According to the Children’s Society’s latest annual Good Childhood Report 14% of 10 to 15 year-old girls in the last year or so are unhappy with their lives — predominantly on their physical attractiveness, or lack of it. This compares with an average figure of 11% in previous years. Boys have remained at 11% unhappiness.
Th increase of 3% in girls’ unhappiness may not seem much but the data is gathered from 40,000 households across the country so it’s real enough. The Children’s Society are worried enough to say “that concerted action is needed to tackle this problem”.
What is the cause? The Children’s Society think that because girls spend so much more time than boys on the social media — without specifically mentioning Facebook or Twitter! — then this is to blame. This is probably correct. Boys who spend time on the internet are more likely to be paying video games. In any case, emotional bullying among girls is twice as common as physical bullying is among boys.
If the internet is to blame for girls’ increased unhappiness then what can be done? Nothing, to be realistic. However, the figures for unhappiness clash with other data outside the purview of the Children’s Society. Boys’ unhappiness evidently increases significantly as they grow into young adulthood because their suicide rate is much greater than girls’.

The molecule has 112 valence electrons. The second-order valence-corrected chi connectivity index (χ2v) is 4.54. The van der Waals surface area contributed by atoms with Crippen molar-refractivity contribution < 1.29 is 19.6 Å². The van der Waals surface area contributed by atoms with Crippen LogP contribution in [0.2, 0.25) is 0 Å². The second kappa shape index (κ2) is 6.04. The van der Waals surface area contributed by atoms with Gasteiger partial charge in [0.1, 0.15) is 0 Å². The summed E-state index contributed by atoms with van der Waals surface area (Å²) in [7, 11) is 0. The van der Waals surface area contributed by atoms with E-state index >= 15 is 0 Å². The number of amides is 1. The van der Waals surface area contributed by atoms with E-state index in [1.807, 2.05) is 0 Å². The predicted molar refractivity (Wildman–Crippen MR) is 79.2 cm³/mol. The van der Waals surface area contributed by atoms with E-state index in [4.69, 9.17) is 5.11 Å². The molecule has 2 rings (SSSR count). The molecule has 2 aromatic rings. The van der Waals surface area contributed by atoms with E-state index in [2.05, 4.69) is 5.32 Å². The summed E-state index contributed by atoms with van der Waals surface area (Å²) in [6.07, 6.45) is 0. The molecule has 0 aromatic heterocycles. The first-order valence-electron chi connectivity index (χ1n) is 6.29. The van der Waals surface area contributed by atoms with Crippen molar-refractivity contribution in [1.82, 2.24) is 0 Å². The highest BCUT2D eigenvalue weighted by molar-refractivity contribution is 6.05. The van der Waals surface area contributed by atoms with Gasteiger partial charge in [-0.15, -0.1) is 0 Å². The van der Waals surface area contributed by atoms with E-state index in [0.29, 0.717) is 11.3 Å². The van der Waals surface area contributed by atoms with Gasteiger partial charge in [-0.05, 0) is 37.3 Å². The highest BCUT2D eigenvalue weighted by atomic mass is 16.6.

The basic reason for the discrepancy is that girls’ brains develop years ahead of boys’ brains. They become adult three or four years sooner. Between 10 and 15 years of age girls are already feeling the instinctive need to have children and, therefore, the desirability to be physically attractive in order to clinch their choice of a good fellow parent when she’d found him.
All this even if, rationally, it makes more sense these days of more equal opportunities and pay to make a good career for themselves first. And here is a chink of light as to the solution. After puberty girls and boys really ought to go into separate education streams so that girls can forge ahead at greater speed than boys.
This ought to men that if girls are taking their A-levels three or four years younger than boys then they’ll have somewhat less time to spend on the internet. Also when they get to university, the boys in their (now mixed) classes will be three or four years older and — probably– feeling less pressured than they do now.
Separate streaming is inevitable one day in those countries which free up their secondary schools and competition between them drives the less efficient to the wall. It should also solve other problems such as the one that the Children’s Society is presently drawing outer attention to.